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Hebrew for Kids: Introducing the Alef-Bet

written by: Ronda Bowen • edited by: Rebecca Scudder • updated: 1/20/2012

This article reviews techniques to introduce the Hebrew alphabet (Alef-Bet) to your students. It lists resources and hints for making learning Hebrew fun.

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    First Steps

    Because learning Hebrew isn't like learning other languages - you have to learn a whole new system of symbols when learning the Alef-Bet - you want to take the time to make sure that this important first step has sunk in before moving on to learning vocabulary. There are several techniques for doing this. Naturally, you will want to have on hand some reference material. Take a look through the resources listed in my article, "Hebrew Learning at Home for Kids" Akhlah is a great resource with a listing of the Alef-Bet, flashcards, and coloring pages. Another great resource for Hebrew Alef-Bet learning is Benny's Educational Toys where they have various place mats, games and coloring books geared toward helping students learn the Hebrew letters.

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    Creating Your Own Flashcard and Memory Game

    One way to make learning Hebrew fun is to create games. To create a simple memory game, purchase a pack of blank index cards. There will be more than enough cards to make flashcards for each letter of the Alef-Bet and to make a simple memory game. Create the flashcards first. On the front of each flash card, write the Hebrew letter. On the back of each flashcard, write the name of the letter in English. Extend this to the game. Instead of having matching cards, create one card with the Hebrew letter and one card with the English name of the letter. Students turn over cards and match them up. If they are a correct match, the student keeps the card. Whoever has the most pairs at the end of the game wins!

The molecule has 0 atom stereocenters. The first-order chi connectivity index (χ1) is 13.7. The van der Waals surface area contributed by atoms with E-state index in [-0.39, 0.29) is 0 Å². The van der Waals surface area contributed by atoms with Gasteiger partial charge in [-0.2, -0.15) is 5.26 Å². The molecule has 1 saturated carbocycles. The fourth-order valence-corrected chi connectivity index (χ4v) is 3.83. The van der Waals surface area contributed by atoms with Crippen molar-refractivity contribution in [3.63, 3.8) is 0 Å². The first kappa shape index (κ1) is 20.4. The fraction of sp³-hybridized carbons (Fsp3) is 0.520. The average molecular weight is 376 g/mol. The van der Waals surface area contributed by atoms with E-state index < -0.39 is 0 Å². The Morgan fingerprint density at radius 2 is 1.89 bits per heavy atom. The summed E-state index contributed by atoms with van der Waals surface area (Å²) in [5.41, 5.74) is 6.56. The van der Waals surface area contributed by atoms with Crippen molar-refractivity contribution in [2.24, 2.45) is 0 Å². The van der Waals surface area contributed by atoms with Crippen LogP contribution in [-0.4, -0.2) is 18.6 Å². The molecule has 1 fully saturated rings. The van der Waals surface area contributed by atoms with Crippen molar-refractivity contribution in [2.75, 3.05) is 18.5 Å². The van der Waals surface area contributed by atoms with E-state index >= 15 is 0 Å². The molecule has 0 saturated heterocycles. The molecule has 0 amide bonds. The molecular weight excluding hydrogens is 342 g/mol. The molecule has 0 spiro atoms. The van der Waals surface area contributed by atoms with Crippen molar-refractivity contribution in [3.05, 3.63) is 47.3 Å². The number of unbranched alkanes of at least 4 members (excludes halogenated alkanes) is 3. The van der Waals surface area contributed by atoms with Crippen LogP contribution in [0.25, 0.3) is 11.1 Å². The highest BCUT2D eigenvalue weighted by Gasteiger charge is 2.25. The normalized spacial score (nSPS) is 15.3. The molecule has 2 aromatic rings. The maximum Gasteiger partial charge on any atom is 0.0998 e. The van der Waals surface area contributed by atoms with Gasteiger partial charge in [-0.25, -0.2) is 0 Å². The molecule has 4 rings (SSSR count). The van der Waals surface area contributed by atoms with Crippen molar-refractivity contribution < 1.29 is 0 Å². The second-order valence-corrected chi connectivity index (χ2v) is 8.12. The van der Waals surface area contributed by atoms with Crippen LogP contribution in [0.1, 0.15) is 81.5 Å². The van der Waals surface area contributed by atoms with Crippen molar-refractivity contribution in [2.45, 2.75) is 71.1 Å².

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    Introducing Letters

    For children, it is best that you keep things simple. Only introduce one letter at a time. If you do introduce multiple letters, keep the number to three at the most. Remember, not only is your student learning another language, but she's learning a whole new symbolic system that reads from right to left instead of left to right. It is best to proceed slowly. For the first week, you may wish to simply introduce Alef, Bet, and Vet. For the second week, you would continue on with Gimmel, Dalet, and Hey. Then spend one week reviewing all of the letters reviewed so far. By introducing and reviewing alternatively, the student can build her familiarity with the new language and retain the information.

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    When Do We Learn Words?

    Only after making it through the entire Alef-Bet should you begin to introduce Hebrew words to your student. She should be comfortable in identifying the letters and the sounds the letters make. In Hebrew, there are no vowels. Modern Hebrew has adapted conventions for denoting vowel sounds in Hebrew words. You will want to spend some time after going through the Alef-Bet on the vowel sounds in conjunction with simple Hebrew words. For more information on teaching children Hebrew, you may want to also read "How to Help Children Learn Hebrew" by Babes.